As the title suggests, this was my first time attending the Public Comment Hearings—though technically, it was everyone’s first time, since they were formerly known as the Final Action Hearings. I had the good fortune of attending with fellow NEEPer Don Vigneau, a member of the IECC Residential Code Development Committee and a veteran of many previous hearings, who handled my questions about the hearing process and provided a consistent source of banter between trips to the front of the room to testify.

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Building Rating Helps Markets Understand and Value Energy Efficiency

Everyone knows that one way to judge the performance of a car is by its fuel efficiency, and car manufacturers love to crow about cars with high ‘miles per gallon’ ratings. But, what if there was a way to assess “MPG” for buildings that gave potential owners or renters a sense of how much it would cost to operate their building over time? The idea is gaining traction in cities and states around the U.S., and internationally – where a number of countries require a building’s energy rating to be prominently displayed.

Building Energy Benchmarking and Disclosure

Building energy benchmarking and disclosure policies allow access to information that enables the market to value and respond to building energy performance.

 Building energy benchmarking and disclosure policies allow access to information that enables the market to value and respond to building energy performance — helping consumers make informed choices,  similar to MPG stickers or food labels.

This year, Boston became the first city in New England, and the eighth nationwide, to enact a building energy reporting and disclosure ordinance (BERDO).  In May, the Boston City Council voted to adopt energy benchmarking for large buildings. The goal? To promote energy and carbon savings in Boston’s commercial and industrial building sector, which is responsible for almost half of the city’s greenhouse gas (GHG) emissions.

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New Schools are Built to Last, Can I Go Back?

Back to school? Yes please!

I want to go back to school.

Really I do. I’m not talking about masters’ degrees or professional development courses. I want to go back to middle or high school.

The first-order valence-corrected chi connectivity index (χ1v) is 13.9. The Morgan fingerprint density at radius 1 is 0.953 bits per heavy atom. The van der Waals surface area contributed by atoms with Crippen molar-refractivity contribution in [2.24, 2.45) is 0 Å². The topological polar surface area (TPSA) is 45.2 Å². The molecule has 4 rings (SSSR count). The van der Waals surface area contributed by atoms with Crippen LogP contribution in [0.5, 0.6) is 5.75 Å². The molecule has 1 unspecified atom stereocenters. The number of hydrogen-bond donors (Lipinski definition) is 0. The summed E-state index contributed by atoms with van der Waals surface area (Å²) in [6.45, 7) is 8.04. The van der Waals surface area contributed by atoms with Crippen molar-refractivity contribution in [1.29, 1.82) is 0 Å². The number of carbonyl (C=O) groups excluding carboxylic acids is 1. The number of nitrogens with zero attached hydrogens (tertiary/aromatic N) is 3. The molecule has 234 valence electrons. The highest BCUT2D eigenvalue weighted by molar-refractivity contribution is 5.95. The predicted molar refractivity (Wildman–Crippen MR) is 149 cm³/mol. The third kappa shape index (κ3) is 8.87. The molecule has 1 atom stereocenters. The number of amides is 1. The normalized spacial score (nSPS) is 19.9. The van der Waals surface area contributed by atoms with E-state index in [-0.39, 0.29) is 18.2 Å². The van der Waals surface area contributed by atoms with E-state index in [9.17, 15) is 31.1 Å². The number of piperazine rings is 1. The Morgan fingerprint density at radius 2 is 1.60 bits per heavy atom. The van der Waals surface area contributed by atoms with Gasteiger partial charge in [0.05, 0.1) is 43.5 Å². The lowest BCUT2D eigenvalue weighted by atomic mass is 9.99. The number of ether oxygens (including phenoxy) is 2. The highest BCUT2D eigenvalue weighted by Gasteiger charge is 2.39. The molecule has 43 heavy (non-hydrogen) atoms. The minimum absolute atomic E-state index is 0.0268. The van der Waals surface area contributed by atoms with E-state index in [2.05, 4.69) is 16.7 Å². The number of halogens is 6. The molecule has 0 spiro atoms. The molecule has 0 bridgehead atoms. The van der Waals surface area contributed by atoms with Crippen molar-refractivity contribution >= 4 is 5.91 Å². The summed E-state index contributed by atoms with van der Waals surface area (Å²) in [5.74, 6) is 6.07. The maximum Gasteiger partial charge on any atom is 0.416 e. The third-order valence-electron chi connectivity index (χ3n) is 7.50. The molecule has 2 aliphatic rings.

Fried lunches are being replaced with fresh vegetables!

Fried lunches are being replaced with fresh vegetables!

I never thought this would be something that would come out of my mouth.  Not that school was bad – it’s more that I have had enough algebra to last a lifetime (not to mention I wasn’t very good at it.)  It’s more about the unbelievably progressive sustainability initiatives schools are taking on.

Last week I participated in the New England ‘Education Built to Last’ Facilities Best Practice Tour and I learned that some schools are teaching math by growing vegetables. As a visual learner, this is something I could  understand.  Touring these schools made me want to go back. Continue reading

The Monster in My Basement: Tough Lessons in Building Science


Sweetums seems much less scary now that I’ve met the monster called mold.

When I was a little girl, I was convinced that a monster lived in my basement. I was afraid to go downstairs alone in the morning — this terrifyingly vivid image of the dining room floor opening up, and the Muppets ogre Sweetums climbing out.

Decades later as a first-time homeowner, I’ve learned that monsters are real. But instead of a big hairy guy, it’s zillions of microbes of mold that keep me up at night.

NEEP Explores the Opportunities and Challenges of Multifamily Efficiency

Multifamily: A Nut Hard to Crack

Tung Huynh, NEEP's Public Policy Intern

Tung Huynh, NEEP’s Public Policy Intern

Multifamily housing represents an important sector with large untapped energy savings potential. Cost-effective energy efficiency upgrades can reduce energy use by 15-30% in buildings with five or more residential units, translating to almost $3.4 billion in annual utility bill savings for the multifamily sector nationwide. Improving energy efficiency in the multifamily market also contributes to greater local housing affordability and the “green” job market for energy efficiency retrofits. Despite these potential benefits, energy efficiency in the multifamily sector still faces significant policy and market barriers due to the complex landscape of the multifamily world.

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Citing the Evidence – the Benefits of Building Energy Disclosure Policies


The benefits of building energy rating and disclosure far outweigh the negatives. Any opposition can almost be considered… well, you get the point…

It’s amazing how one report, when branded with one of the biggest names in academia (Harvard) and funded by a well-heeled special interest opposition group (the Greater Boston Real Estate Board), can cause so much misinformation to be spread about Boston’s new building energy disclosure ordinance. Benchmarking and disclosure policies allow access to information that enables the market to value and respond to building energy performance. It’s the same concept as nutritional labels on food and MPG labels on vehicles, recognized around the world as important consumer protection and awareness measures.